Building for the Short Term

The problem with many modern buildings is that they are built for arelatively short life span, with cheap materials that break rather thanwear, and they often lack the kinds of historical references that weneed to generate significant meanings. There are no shopping cart rutson the floor of Costco reminding me of bygone shoppers of yesteryear,nor will the Wal-Mart where my son got his first swimming suit bearound long enough for him to bring his son to see it. And the CountyCourthouse (circa 1972) I visited for jury duty does not remind me ofanything about the value of the public realm or our deep commitment toimpartial justice because it looks very much like the office buildingacross the street.

By way of contrast, the church in which I was baptized still standstoday as a symbolic witness to God’s presence in the neighborhood. Thebuilding has aged well and communicates that my baptism was more than aspontaneous accident of history. I can take my daughter there to showher that God continues to be active and faithful in the lives of peopletoday. The act of showing the next generation the places that markGod’s faithfulness in our lives is an act of obedient remembering.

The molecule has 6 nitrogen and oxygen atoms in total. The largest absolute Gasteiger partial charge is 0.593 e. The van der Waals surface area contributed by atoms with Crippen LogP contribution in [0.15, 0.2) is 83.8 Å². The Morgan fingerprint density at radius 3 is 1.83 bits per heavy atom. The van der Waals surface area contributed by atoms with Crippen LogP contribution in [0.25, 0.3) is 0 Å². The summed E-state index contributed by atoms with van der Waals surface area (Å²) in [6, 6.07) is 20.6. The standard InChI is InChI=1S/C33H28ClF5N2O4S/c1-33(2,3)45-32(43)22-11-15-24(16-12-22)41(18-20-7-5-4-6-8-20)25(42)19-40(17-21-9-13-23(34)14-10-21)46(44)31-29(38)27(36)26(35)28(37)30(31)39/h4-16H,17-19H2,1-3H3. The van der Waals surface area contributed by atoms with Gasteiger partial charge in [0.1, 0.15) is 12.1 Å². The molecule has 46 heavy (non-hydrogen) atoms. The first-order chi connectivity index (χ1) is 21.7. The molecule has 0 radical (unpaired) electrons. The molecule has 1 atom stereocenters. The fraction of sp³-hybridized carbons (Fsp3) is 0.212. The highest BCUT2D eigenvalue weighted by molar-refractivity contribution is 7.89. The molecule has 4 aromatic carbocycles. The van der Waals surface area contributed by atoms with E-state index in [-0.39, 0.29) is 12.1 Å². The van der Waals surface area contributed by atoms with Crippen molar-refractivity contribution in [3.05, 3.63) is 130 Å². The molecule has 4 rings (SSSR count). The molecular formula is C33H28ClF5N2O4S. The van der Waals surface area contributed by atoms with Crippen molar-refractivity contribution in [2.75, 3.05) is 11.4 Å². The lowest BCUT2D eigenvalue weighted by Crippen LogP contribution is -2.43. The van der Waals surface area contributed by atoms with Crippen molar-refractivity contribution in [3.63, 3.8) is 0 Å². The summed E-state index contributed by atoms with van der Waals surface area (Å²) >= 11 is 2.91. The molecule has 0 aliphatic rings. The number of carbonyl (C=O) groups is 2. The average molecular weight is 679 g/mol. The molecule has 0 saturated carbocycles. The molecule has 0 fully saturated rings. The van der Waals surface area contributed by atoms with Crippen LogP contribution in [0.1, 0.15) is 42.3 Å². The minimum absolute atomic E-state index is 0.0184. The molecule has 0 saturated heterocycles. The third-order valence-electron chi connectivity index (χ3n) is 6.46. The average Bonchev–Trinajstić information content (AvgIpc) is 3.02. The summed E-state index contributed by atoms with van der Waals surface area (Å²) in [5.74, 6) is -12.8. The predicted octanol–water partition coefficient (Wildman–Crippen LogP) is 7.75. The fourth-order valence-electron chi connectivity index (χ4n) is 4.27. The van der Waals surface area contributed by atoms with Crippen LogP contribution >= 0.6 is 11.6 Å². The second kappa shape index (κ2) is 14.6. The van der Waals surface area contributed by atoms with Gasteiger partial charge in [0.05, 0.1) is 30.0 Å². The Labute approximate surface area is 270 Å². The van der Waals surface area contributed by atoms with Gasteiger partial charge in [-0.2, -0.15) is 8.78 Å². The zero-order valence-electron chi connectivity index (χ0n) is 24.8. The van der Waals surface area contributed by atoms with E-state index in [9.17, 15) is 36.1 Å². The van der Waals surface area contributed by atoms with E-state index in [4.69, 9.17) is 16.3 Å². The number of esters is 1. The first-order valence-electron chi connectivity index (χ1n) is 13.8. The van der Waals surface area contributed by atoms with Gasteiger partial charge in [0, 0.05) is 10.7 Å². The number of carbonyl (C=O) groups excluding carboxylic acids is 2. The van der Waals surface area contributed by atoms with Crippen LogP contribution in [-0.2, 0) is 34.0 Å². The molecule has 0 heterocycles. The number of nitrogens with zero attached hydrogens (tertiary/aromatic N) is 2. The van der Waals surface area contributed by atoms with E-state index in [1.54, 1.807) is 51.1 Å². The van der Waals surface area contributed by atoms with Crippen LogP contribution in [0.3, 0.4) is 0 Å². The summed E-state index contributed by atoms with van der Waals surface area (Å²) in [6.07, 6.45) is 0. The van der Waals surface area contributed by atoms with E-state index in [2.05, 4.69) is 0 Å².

I didn’t grow up in First Presbyterian Church of Missoula, but Ithink what compels me to drag my class back outside in sub-freezingweather to take a look around the sanctuary is this notion of patina. Iwant them to see how the church being not only larger but also morecarefully constructed than many of their own homes shows a deeperinvestment in our shared life in Christ than we can muster today. Iwant them to experience the centrality of the cross and the prominenceof the pulpit as we unpack some of the bedrock values that connect usto one another and to those who have gone before us. And I want them tobegin to see that there is more to God’s magnificent plan of salvationhistory than what is happening in our individual lives at this singlepoint in time.